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US observers eye nation's policy on growth, health

By ZHAO HUANXIN in Washington | China Daily | Updated: 2020-05-25 08:51
A worker of China Construction Third Engineering Bureau Co Ltd works at the construction site of the Guiyang Longdongbao International Airport in Guiyang, Southwest China's Guizhou province, May 24, 2020. The Terminal 3 of Guiyang Longdongbao International Airport is under construction. [Photo/Xinhua]

China's economic growth target, public health and its policy on addressing strained ties with the United States are among the topics of interest to US observers, according to two experts.

The annual sessions of China's top legislature and political advisory body, known as the two sessions, are being held in Beijing, more than two months after they were postponed due to the COVID-19 pandemic.

Jon R.Taylor

"I think that it's a sign of confidence and a strong indicator that the central government is moving forward from the COVID-19 crisis," said Jon R. Taylor, a professor and chair of the Department of Political Science and Geography at the University of Texas at San Antonio.

President Xi Jinping said at the opening of the 73rd session of the World Health Assembly that in China, after painstaking efforts and enormous sacrifice, "we have turned the tide on the virus and protected the life and health of our people".

Taylor said that given the hit to the Chinese economy from the pandemic, it is likely that the priority for the two sessions will be to find ways to maintain both job growth and sustain household incomes in line with targeted goals to achieve a moderately prosperous society in all respects.

That means broadly addressing unemployment and income inequality rather than setting any specific gross domestic product target, he added.

This year marks the final phase of building a moderately prosperous society in all respects and the last year of implementing the 13th Five-Year Plan, which started in 2016.

China's GDP shrank 6.8 percent year-on-year in the first quarter due to the pandemic. However, numbers from the National Bureau of Statistics showed China's major economic indicators improved last month.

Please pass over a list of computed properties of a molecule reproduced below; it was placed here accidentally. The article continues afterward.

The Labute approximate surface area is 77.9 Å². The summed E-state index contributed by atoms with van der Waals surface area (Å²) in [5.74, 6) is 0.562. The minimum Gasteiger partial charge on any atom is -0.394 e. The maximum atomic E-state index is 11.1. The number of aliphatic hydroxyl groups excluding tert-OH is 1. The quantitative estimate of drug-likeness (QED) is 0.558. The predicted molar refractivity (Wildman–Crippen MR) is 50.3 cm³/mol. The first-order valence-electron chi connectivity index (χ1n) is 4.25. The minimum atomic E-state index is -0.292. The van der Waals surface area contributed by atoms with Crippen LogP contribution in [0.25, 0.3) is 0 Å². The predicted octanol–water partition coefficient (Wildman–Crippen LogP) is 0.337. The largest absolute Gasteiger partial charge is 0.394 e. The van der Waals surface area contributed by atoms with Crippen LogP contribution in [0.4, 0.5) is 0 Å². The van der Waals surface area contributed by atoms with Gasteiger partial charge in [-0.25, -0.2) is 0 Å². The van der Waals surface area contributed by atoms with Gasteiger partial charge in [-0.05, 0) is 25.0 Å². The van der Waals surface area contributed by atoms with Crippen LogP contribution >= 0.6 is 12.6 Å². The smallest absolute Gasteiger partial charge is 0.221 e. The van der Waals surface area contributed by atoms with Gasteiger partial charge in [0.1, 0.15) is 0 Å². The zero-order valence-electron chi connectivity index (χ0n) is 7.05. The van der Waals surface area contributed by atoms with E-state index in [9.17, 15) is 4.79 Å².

The country's industrial output, for example, expanded by 3.9 percent year-on-year in April as production further resumed and market demand increased.

Taylor said that perhaps 2020 is the year that GDP targets are de-emphasized in favor of fiscal and economic policies that will focus on domestic spending, particularly spending that will align with any proposed unemployment reduction targets.

Short-term growth might have to be temporarily slowed in order to relieve economic hardship that will in turn gradually help China achieve long-term growth goals, he said.

"I will also be interested to see how discussions will shape the drafting of the civil code-particularly the sections on property, contracts, marriage and family, inheritance and torts," Taylor said.

Lawmakers this year will deliberate a draft civil code, moving closer to the Chinese people's decadeslong aspiration of having such a basic civil law, Xinhua News Agency reported on Monday.

Taylor said that COVID-19 had an unprecedented impact on China's economic and social development.

The professor also said that he expected legislators and political advisers to discuss government policy regarding public health, perhaps even highlighting some of the policy and bureaucratic failures that will be corrected during the coming year.

Douglas H.Paal

Douglas H. Paal, distinguished fellow at the Asia Program at Carnegie Endowment for International Peace, said the delay of the annual two sessions should help China better assess any changes in the existing five-year plans and programs of the State Council necessitated by the economic and other effects of COVID-19.

"I will be watching for the fiscal signals that emerge to see if China will make a substantial contribution to its own and global growth," Paal told China Daily.

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